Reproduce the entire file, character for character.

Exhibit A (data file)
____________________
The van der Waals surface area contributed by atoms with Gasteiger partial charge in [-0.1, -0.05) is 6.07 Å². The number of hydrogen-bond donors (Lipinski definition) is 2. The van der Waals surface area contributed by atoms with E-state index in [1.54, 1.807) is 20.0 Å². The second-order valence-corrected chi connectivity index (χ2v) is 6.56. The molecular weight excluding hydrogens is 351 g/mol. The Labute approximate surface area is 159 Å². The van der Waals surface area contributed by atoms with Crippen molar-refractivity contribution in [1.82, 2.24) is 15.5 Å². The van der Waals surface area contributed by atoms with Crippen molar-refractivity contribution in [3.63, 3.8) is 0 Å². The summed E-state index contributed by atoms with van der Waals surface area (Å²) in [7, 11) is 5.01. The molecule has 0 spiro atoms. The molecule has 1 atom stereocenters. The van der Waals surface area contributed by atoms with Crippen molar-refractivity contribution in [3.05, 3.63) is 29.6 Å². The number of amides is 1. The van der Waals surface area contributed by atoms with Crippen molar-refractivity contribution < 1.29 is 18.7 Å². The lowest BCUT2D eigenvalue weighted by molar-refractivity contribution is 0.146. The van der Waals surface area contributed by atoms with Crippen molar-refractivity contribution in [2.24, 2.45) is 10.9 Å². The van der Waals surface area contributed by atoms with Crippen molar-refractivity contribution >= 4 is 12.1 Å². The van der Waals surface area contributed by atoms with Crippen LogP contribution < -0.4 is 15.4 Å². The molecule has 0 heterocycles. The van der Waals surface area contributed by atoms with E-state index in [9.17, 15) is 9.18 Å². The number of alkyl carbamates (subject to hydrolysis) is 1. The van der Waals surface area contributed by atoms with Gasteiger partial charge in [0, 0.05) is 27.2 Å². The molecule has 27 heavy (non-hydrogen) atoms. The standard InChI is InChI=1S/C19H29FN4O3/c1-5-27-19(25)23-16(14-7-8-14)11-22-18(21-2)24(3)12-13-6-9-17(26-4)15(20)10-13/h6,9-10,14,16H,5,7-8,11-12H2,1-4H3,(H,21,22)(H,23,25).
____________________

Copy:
The van der Waals surface area contributed by atoms with Gasteiger partial charge in [-0.1, -0.05) is 6.07 Å². The number of hydrogen-bond donors (Lipinski definition) is 2. The van der Waals surface area contributed by atoms with E-state index in [1.54, 1.807) is 20.0 Å². The second-order valence-corrected chi connectivity index (χ2v) is 6.56. The molecular weight excluding hydrogens is 351 g/mol. The Labute approximate surface area is 159 Å². The van der Waals surface area contributed by atoms with Crippen molar-refractivity contribution in [1.82, 2.24) is 15.5 Å². The van der Waals surface area contributed by atoms with Crippen molar-refractivity contribution in [3.63, 3.8) is 0 Å². The summed E-state index contributed by atoms with van der Waals surface area (Å²) in [7, 11) is 5.01. The molecule has 0 spiro atoms. The molecule has 1 atom stereocenters. The van der Waals surface area contributed by atoms with Crippen molar-refractivity contribution in [3.05, 3.63) is 29.6 Å². The number of amides is 1. The van der Waals surface area contributed by atoms with Crippen molar-refractivity contribution < 1.29 is 18.7 Å². The lowest BCUT2D eigenvalue weighted by molar-refractivity contribution is 0.146. The van der Waals surface area contributed by atoms with Crippen molar-refractivity contribution in [2.24, 2.45) is 10.9 Å². The van der Waals surface area contributed by atoms with Crippen molar-refractivity contribution >= 4 is 12.1 Å². The van der Waals surface area contributed by atoms with Crippen LogP contribution < -0.4 is 15.4 Å². The molecule has 0 heterocycles. The van der Waals surface area contributed by atoms with E-state index in [9.17, 15) is 9.18 Å². The number of alkyl carbamates (subject to hydrolysis) is 1. The van der Waals surface area contributed by atoms with Gasteiger partial charge in [0, 0.05) is 27.2 Å². The molecule has 27 heavy (non-hydrogen) atoms. The standard InChI is InChI=1S/C19H29FN4O3/c1-5-27-19(25)23-16(14-7-8-14)11-22-18(21-2)24(3)12-13-6-9-17(26-4)15(20)10-13/h6,9-10,14,16H,5,7-8,11-12H2,1-4H3,(H,21,22)(H,23,25).